General Motors has gotten much attention on its controversial Chevy Volt tax-subsidized vehicle. The hype for the Volt started over two years ago as GM was trying to put a positive face on the future green potential of a plug-in vehicle that was to be a game changer for the industry as Washington was lobbied for a taxpayer funded bailout. While the final verdict on the success of the Volt has not been reached, the initial performance is underwhelming; especially considering the amount of hype and marketing money (supplied by taxpayers) emanating from GM.
Many of the claims regarding the Volt have been suspect, such as the initial 230 MPG estimate, the assertion that the vehicle was purely electric and claims that supply can not keep up with demand. The latest cause for skepticism comes as Consumer Reports (CR) does an about-face by changing its view of the Volt from “a vehicle that doesn’t seem to make a lot of sense” to a recommended vehicle with a high predicted reliability rating. A look into the numbers raises questions about the credibility of both the recommendation and of CR itself.
Let’s look at the data and how CR rates vehicle reliability to see why something is very fishy about the recommendation for the Volt. During the spring, CR sent out vehicle reliability surveys to an approximate 7 million subscribers. It received about 1.3 million responses. Over 100 responses on any given vehicle are needed to obtain a reliability rating. The Chevy Volt supposedly had positive data from over 100 respondents even though the vehicle had only been offered to the public for a few months. A further look into the numbers shows that it is statistically highly unlikely that the responses were not fudged.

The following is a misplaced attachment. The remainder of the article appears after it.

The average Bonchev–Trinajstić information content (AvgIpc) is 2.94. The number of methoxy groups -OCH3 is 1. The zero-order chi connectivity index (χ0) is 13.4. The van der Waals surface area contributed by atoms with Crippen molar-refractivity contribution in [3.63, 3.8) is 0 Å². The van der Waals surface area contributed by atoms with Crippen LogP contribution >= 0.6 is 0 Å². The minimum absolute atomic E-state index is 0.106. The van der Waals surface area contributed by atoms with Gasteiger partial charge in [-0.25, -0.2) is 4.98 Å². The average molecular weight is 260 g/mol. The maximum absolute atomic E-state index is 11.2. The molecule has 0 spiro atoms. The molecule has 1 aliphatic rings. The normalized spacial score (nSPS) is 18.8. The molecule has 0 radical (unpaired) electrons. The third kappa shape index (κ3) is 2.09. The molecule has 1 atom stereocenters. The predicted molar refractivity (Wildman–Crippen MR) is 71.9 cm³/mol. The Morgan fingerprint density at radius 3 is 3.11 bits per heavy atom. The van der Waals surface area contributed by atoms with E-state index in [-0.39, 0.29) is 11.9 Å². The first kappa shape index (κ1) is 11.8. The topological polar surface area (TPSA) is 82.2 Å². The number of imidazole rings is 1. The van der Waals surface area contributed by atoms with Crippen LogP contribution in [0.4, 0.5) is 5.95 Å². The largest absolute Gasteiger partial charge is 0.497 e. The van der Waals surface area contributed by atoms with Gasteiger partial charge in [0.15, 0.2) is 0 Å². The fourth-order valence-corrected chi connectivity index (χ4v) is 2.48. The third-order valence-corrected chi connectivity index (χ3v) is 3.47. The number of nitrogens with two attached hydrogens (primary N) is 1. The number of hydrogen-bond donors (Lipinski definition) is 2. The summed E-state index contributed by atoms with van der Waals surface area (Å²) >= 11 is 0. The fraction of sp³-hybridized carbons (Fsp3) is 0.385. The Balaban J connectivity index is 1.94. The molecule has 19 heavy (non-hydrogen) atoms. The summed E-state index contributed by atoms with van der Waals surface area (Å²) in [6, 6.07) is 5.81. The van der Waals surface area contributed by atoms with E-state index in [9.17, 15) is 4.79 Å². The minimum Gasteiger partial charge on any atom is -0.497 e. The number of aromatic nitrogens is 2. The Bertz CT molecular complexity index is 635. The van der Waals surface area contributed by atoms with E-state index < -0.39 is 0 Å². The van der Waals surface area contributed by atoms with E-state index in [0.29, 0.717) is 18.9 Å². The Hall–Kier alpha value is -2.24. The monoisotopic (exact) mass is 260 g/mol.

First, let’s review the response rate for all vehicles. Estimates put the amount of vehicles on the road in America at about 240 million with a median age of 9.4 years. Vehicles rated for reliability by CR have to be less than ten years old, so let’s say there are about 130 million vehicles on the road that fit the criteria. A 1.3 million respondent rate correlates to 1% of vehicles on the road. Compare that to the rate of responses for the Volt, which only had roughly 1,000 vehicles owned by individuals (many of the sales of Volts were to government fleets, localities and inter-dealership) at the time of the CR survey. The response rate would have to be about 10% of Volt owners. It is unlikely that 10% of owners even subscribe to CR. Even if the number of individual owners of Volts at the time of the survey was double the amount it would require a response rate of 5 times the average. What is the statistical probability that the Chevy Volt would have 5 to 10 times the average response rate to a reliability survey?
I’m not a statistician, but I have to believe that it is likely that there was an outside influence on the Consumer Reports recommendation for the Volt. President Obama and officials at Government Motors have staked much on the perceived success of the vehicle and they risk the loss of credibility if they can not convince Americans of the value of green initiatives like the Volt. Even if there was a valid explanation for the statistical anomaly that allowed the Volt to get a recommendation, why would a supposedly unbiased non-profit organization that consumers rely upon for car buying advice make claims to the expected reliability of a vehicle that has been on the road, in limited numbers, for only months?
Whether or not the CR reliability ratings are valid or not, the Chevy Volt will continue to inspire as much skepticism as it does hype. A few hundred wealthy purchasers may be happy with their decision to purchase the vehicle, but many of us feel that those that can afford the Volt should purchase them with their own money and not benefit from a $7,500 tax credit paid for by the rest of us. And for the critics of the Volt, the vehicle epitomizes wasteful green initiatives, crony capitalism and unwanted government intrusion at its worst.
Mark Modica is an NLPC Associate Fellow.